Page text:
Saturday, February 19, 2011

The Concept of the Fundamental Human Right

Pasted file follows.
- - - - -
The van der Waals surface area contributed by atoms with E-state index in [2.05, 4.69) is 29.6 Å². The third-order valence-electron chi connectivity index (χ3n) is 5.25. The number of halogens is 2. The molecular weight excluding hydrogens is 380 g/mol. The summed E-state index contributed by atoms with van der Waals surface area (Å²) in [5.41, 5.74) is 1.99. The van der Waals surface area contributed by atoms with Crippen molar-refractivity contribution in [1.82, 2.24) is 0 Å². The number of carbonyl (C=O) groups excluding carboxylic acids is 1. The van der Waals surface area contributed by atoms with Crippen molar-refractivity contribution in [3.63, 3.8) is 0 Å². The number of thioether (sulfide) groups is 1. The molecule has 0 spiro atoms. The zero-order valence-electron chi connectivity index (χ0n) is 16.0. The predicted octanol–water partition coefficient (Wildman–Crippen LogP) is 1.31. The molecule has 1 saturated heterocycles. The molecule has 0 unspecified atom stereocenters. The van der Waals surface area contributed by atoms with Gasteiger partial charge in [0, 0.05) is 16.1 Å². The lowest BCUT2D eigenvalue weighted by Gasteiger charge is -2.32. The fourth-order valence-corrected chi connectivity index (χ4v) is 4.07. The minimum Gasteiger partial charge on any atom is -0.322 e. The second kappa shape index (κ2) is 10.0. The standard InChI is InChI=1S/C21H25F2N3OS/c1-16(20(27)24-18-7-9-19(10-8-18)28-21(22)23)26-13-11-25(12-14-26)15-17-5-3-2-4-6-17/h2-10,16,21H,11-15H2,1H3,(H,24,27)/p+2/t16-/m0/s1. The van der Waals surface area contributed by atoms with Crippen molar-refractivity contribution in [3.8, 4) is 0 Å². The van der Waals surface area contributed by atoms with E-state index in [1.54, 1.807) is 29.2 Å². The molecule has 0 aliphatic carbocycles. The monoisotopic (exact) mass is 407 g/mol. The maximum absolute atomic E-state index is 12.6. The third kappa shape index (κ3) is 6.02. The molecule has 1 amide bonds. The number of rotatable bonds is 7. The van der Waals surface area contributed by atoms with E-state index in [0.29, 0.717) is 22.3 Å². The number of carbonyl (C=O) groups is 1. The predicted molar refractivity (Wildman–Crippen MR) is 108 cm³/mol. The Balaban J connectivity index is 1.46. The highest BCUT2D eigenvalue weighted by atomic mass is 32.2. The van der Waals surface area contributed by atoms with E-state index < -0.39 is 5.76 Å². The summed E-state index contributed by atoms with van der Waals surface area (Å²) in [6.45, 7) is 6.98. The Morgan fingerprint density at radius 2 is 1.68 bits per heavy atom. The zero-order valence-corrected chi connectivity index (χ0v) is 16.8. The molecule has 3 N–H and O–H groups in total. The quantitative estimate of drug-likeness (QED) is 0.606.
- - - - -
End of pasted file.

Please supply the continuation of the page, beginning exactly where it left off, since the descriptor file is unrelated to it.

Right now my state has taken front stage in the news as thousands of people protest outside our capital.  The issue revolves around our governor's proposal to remove collective bargaining as a right of most unionized state workers, which includes public school teachers.  Given the loud and heated rhetoric on the subject, one is led to believe that this "right" to "collectively bargain" -in this case for health care and other fringes on the state level - is an inherent, fundamental human right.  In doing some brief internet research I discovered that such a belief indeed exists, but it appears to be something connected more with Europe and the UN, than with the US as such.  Obviously, some of the largest corporations in the US lack any provision for collective bargaining: Walmart, IBM, McDonalds, to name a few.  Now given the premise of collective bargaining as a fundamental human right, one would feel compelled to therefore condemn these companies as in grave moral danger.  Which is where this issue impacts this blog.  I do not normally deal with national political issues since my focus is mainly theological in nature.  However, the issue of fundamental human rights brings up questions of ethics, and ethics is a topic of which the church takes interest.  I do not wish here to enter into the political nature of the debate, as such.  The questions at this level concern economics and legislative protocol.  Whether the governor should open up the issue to a public referendum or utilize his own powers independent of public debate is not my concern.  My concern is whether the right of workers to collectively bargain as a union rises to the level of a fundamental human right equal to other rights such as those protecting people from violence, abuse and exploitation.  Does the government have the right itself to impose limits on benefits to its own workers such as other businesses do?  Or is the government morally obligated to provide the right for its workers to participate in determining these benefits?  Notice I said "morally obligated."  Interesting to note is an article written by Roy Adams of McMaster University in Canada in 1999.  His conclusion is that collective bargaining is a fundamental human right and that opposing this is a moral "violation."  I suspect that many protesting outside the Wisconsin capital right now would agree.  Yet I am not so sure.  A Christian, while appreciating his national rights and giving thanks to God for his freedom, is still primarily concerned for his responsibility to his neighbor in love, not his rights.  Considering that many who are protesting feel they are fighting for the rights of others, does such a Christian ethic come to bear?  Furthermore, is the right to bargain with one's employer for one's benefits a "right" for which a Christian will also violate his responsibility to his vocation in order to protect that right?  I ask this as several schools in my state have shut down because their teachers did not show up, and where several state senators left the state to avoid being compelled by the state police to do their job.  Or are these questions the concern at all of people of faith? 

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